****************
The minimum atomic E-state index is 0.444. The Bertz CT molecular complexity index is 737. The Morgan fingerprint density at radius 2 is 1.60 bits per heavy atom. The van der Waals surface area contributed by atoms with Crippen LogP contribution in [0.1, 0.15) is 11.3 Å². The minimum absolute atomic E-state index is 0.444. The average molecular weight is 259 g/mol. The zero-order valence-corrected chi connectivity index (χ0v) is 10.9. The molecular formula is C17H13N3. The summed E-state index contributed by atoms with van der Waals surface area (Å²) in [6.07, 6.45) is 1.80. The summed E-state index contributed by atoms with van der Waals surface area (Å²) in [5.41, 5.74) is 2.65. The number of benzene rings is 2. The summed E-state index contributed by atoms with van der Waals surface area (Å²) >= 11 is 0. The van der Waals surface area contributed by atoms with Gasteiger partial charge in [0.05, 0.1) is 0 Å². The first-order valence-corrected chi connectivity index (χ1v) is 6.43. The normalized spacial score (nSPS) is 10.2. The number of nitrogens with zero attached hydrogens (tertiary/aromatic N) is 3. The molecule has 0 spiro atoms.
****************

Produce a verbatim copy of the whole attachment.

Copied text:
The minimum atomic E-state index is 0.444. The Bertz CT molecular complexity index is 737. The Morgan fingerprint density at radius 2 is 1.60 bits per heavy atom. The van der Waals surface area contributed by atoms with Crippen LogP contribution in [0.1, 0.15) is 11.3 Å². The minimum absolute atomic E-state index is 0.444. The average molecular weight is 259 g/mol. The zero-order valence-corrected chi connectivity index (χ0v) is 10.9. The molecular formula is C17H13N3. The summed E-state index contributed by atoms with van der Waals surface area (Å²) in [6.07, 6.45) is 1.80. The summed E-state index contributed by atoms with van der Waals surface area (Å²) in [5.41, 5.74) is 2.65. The number of benzene rings is 2. The summed E-state index contributed by atoms with van der Waals surface area (Å²) >= 11 is 0. The van der Waals surface area contributed by atoms with Gasteiger partial charge in [0.05, 0.1) is 0 Å². The first-order valence-corrected chi connectivity index (χ1v) is 6.43. The normalized spacial score (nSPS) is 10.2. The number of nitrogens with zero attached hydrogens (tertiary/aromatic N) is 3. The molecule has 0 spiro atoms.